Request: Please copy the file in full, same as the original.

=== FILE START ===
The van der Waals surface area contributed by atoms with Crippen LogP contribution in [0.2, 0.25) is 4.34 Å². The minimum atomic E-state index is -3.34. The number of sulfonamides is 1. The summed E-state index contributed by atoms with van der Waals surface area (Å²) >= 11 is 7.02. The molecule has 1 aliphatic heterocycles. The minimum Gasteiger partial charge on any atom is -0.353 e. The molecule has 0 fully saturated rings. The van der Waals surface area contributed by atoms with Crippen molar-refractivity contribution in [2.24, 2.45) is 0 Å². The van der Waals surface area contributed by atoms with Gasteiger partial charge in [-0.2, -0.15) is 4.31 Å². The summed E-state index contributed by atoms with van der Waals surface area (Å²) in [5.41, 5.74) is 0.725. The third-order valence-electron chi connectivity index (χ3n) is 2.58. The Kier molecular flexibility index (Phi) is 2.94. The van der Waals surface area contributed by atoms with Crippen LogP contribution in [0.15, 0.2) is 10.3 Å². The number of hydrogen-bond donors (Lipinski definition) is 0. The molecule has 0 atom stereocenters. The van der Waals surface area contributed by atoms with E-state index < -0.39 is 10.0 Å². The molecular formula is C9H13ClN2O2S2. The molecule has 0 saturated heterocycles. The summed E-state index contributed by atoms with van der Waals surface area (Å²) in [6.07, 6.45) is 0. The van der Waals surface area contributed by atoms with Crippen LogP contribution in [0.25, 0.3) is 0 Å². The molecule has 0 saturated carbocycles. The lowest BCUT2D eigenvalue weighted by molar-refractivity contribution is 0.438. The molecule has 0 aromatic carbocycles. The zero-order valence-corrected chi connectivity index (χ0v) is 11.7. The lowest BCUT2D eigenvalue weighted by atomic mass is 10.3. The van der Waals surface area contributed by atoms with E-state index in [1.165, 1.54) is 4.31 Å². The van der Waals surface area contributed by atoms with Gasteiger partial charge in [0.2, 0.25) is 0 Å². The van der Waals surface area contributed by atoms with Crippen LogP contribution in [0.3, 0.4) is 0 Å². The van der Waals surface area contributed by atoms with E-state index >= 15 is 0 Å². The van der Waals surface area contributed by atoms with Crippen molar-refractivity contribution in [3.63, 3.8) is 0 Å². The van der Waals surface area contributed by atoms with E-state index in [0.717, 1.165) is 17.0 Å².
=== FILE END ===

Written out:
The van der Waals surface area contributed by atoms with Crippen LogP contribution in [0.2, 0.25) is 4.34 Å². The minimum atomic E-state index is -3.34. The number of sulfonamides is 1. The summed E-state index contributed by atoms with van der Waals surface area (Å²) >= 11 is 7.02. The molecule has 1 aliphatic heterocycles. The minimum Gasteiger partial charge on any atom is -0.353 e. The molecule has 0 fully saturated rings. The van der Waals surface area contributed by atoms with Crippen molar-refractivity contribution in [2.24, 2.45) is 0 Å². The van der Waals surface area contributed by atoms with Gasteiger partial charge in [-0.2, -0.15) is 4.31 Å². The summed E-state index contributed by atoms with van der Waals surface area (Å²) in [5.41, 5.74) is 0.725. The third-order valence-electron chi connectivity index (χ3n) is 2.58. The Kier molecular flexibility index (Phi) is 2.94. The van der Waals surface area contributed by atoms with Crippen LogP contribution in [0.15, 0.2) is 10.3 Å². The number of hydrogen-bond donors (Lipinski definition) is 0. The molecule has 0 atom stereocenters. The van der Waals surface area contributed by atoms with E-state index < -0.39 is 10.0 Å². The molecular formula is C9H13ClN2O2S2. The molecule has 0 saturated heterocycles. The summed E-state index contributed by atoms with van der Waals surface area (Å²) in [6.07, 6.45) is 0. The van der Waals surface area contributed by atoms with Crippen LogP contribution in [0.25, 0.3) is 0 Å². The molecule has 0 saturated carbocycles. The lowest BCUT2D eigenvalue weighted by molar-refractivity contribution is 0.438. The molecule has 0 aromatic carbocycles. The zero-order valence-corrected chi connectivity index (χ0v) is 11.7. The lowest BCUT2D eigenvalue weighted by atomic mass is 10.3. The van der Waals surface area contributed by atoms with E-state index in [1.165, 1.54) is 4.31 Å². The van der Waals surface area contributed by atoms with Gasteiger partial charge in [0.2, 0.25) is 0 Å². The van der Waals surface area contributed by atoms with Crippen LogP contribution in [0.3, 0.4) is 0 Å². The van der Waals surface area contributed by atoms with E-state index >= 15 is 0 Å². The van der Waals surface area contributed by atoms with Crippen molar-refractivity contribution in [3.63, 3.8) is 0 Å². The van der Waals surface area contributed by atoms with E-state index in [0.717, 1.165) is 17.0 Å².